Archive for October, 2014

Buttermilk Barley Porridge

Saturday, October 18th, 2014

My recipe for buttermilk barley porridge, as requested by a few different people. It’s a variation on a Dutch recipe that my grandmother makes (Gortepap met karnemelk en anijse, I think it’d be called)  – she uses anise and chives, but Brooklyn doesn’t like either of those, so I updated it for apples and cinnamon for more of a breakfasty thing.

Acquire, by hook or by crook:

4 apples, or 5 smaller apples. Sweeter is better. Red delicious is good, Granny Smith is a little too sour. Add extra sugar if you use sour apples.

2 cups of pot barley, about a 400g package. Pearl barley works, but doesn’t get as chewy, and doesn’t have as much fiber.

2L buttermilk

100g butter

1c brown sugar

1c currants (raisins will also work, but currants survive boiling better – put in raisins halfway through boiling so they don’t swell up so much)

2tsp vanilla (use the cheap stuff)

3tsp cinnamon, or a couple of cinnamon sticks

1tsp nutmeg OR allspice or whatever sweet flavour you like. Cardamom might work, never tried.

Generous pinch of salt. Maybe 1/4tsp.

1.5L water

First, soak the pot barley a couple hours. Rinse it well to get the dust off: wash it in a bowl, pour the water into a strainer to catch any escapees, repeat four or five times until the water runs clearish. Leave aside for a couple hours. The purpose of this is to reduce the cooking time and get the starches and dust off.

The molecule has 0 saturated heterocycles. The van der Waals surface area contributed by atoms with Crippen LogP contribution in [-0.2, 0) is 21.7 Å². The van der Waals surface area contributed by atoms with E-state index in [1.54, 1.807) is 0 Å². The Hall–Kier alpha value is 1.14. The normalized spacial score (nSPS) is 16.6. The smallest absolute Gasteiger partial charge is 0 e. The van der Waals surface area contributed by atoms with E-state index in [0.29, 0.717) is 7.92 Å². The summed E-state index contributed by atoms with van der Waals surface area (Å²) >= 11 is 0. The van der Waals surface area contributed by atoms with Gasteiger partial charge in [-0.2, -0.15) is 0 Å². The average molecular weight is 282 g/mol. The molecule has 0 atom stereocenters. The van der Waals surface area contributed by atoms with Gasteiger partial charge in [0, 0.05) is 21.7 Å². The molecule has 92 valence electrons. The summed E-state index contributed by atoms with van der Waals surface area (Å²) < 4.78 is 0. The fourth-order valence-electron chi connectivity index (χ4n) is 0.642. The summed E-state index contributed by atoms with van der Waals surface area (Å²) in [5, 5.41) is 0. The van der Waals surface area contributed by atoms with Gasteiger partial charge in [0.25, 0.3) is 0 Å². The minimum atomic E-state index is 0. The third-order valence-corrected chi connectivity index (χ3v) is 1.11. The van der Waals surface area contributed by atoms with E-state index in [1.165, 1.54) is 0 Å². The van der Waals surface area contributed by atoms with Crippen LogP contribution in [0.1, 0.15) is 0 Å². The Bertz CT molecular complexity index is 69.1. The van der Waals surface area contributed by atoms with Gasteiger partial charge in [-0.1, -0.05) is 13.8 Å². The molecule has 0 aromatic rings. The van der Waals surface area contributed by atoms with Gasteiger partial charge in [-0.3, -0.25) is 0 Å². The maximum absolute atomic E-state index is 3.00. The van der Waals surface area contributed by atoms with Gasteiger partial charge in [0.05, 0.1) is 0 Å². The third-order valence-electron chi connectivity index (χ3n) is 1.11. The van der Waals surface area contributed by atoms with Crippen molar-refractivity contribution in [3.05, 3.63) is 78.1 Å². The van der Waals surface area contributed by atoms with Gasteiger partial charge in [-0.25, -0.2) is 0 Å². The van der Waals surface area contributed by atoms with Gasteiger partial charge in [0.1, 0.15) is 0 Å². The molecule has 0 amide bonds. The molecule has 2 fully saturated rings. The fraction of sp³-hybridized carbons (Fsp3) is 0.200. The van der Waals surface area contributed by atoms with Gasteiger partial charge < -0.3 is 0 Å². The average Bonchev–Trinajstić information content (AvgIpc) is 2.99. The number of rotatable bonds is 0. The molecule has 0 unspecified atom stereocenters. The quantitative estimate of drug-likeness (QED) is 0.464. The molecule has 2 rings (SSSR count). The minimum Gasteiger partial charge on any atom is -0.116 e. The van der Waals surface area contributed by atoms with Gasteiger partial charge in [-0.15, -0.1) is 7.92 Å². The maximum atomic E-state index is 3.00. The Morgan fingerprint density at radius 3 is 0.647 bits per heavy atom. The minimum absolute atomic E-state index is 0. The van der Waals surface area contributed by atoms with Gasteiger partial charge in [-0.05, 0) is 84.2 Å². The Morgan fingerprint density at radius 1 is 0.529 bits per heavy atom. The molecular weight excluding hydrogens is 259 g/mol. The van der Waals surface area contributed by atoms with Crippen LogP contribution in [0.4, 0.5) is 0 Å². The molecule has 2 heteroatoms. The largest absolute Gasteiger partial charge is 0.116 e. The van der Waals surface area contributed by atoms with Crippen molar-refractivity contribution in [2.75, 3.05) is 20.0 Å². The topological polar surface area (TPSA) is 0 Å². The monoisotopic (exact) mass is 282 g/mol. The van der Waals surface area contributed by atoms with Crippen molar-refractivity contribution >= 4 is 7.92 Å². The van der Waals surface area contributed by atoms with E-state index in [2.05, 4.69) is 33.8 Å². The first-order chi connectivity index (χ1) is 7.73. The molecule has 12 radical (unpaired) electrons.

Chop the apples into smallish pieces, 5mm or so in size or whatever you prefer. You can put them in a bowl of cold water to keep them from browning. Once that’s done, start 1.5L water boiling, and while waiting for that, heat up a skillet and melt the butter in. We’re going to poach the apples – mix in the spices, salt, and brown sugar into the butter, dissolve it nicely, and then dump in the apples and get them well coated. The water in the apples will osmose out to dissolve the sugar, and the salt helps. Let it go for five minutes. The water should boil at some point during this process, drain the barley and dump it in and let it come to a simmer. This mixture should also make a pretty good pie filling if you continue to reduce the liquid into a syrup.

Once the apples are cooking and the water in them has drained out nicely from the sugar and heat (this prevents the apples from dissolving in the next step), five minutes or so, dump the whole lot into the boiling water and barley, along with the currants. If you’re using raisins, wait until 20 minutes through simmering before putting them in, or the raisins turn into little balloons. Maybe an extra half cup of water.

Bring it to a simmer and IMMEDIATELY set the temperature to super-low, like 2 or 3 on my oven. Cover, and let it simmer for 40 minutes.

Once that’s finished, turn off the heat, add the vanilla, remove the cinnamon sticks if you used those, then let it cool for an hour or so. Once it’s cooled, pour in the buttermilk and stir. If you put in the buttermilk while it’s still hot, the fat will curdle into a pretty gross texture. If it hurts to put your finger in it, don’t put buttermilk in it.

Portion into ziplock containers, I do 300g apiece, and usually end up with 14-15 servings. It lasts two weeks reliably in the fridge, three if you don’t mind it separating and having to stir it.